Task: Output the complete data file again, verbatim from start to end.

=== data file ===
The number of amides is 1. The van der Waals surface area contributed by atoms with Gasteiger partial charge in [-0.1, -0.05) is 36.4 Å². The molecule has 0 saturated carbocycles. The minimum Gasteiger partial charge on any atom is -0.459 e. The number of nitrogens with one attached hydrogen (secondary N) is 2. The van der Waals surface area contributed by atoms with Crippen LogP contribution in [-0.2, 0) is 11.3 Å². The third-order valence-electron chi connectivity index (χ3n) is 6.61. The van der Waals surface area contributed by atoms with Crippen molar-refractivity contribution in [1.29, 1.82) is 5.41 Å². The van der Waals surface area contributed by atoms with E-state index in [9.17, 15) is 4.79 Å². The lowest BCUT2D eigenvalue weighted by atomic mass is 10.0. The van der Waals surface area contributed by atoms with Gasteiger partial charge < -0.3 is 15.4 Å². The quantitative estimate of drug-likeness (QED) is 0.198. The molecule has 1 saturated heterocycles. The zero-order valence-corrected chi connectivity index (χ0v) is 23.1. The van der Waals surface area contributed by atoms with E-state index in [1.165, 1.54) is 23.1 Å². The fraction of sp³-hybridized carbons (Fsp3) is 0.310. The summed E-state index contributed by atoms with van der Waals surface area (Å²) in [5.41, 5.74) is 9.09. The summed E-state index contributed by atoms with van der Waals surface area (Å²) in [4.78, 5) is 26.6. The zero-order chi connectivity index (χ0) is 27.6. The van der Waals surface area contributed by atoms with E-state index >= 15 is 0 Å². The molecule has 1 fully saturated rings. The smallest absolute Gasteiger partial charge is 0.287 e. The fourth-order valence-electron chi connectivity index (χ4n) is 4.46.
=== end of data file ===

The number of amides is 1. The van der Waals surface area contributed by atoms with Gasteiger partial charge in [-0.1, -0.05) is 36.4 Å². The molecule has 0 saturated carbocycles. The minimum Gasteiger partial charge on any atom is -0.459 e. The number of nitrogens with one attached hydrogen (secondary N) is 2. The van der Waals surface area contributed by atoms with Crippen LogP contribution in [-0.2, 0) is 11.3 Å². The third-order valence-electron chi connectivity index (χ3n) is 6.61. The van der Waals surface area contributed by atoms with Crippen molar-refractivity contribution in [1.29, 1.82) is 5.41 Å². The van der Waals surface area contributed by atoms with E-state index in [9.17, 15) is 4.79 Å². The lowest BCUT2D eigenvalue weighted by atomic mass is 10.0. The van der Waals surface area contributed by atoms with Gasteiger partial charge < -0.3 is 15.4 Å². The quantitative estimate of drug-likeness (QED) is 0.198. The molecule has 1 saturated heterocycles. The zero-order valence-corrected chi connectivity index (χ0v) is 23.1. The van der Waals surface area contributed by atoms with E-state index in [1.165, 1.54) is 23.1 Å². The fraction of sp³-hybridized carbons (Fsp3) is 0.310. The summed E-state index contributed by atoms with van der Waals surface area (Å²) in [5.41, 5.74) is 9.09. The summed E-state index contributed by atoms with van der Waals surface area (Å²) in [4.78, 5) is 26.6. The zero-order chi connectivity index (χ0) is 27.6. The van der Waals surface area contributed by atoms with E-state index >= 15 is 0 Å². The molecule has 1 fully saturated rings. The smallest absolute Gasteiger partial charge is 0.287 e. The fourth-order valence-electron chi connectivity index (χ4n) is 4.46.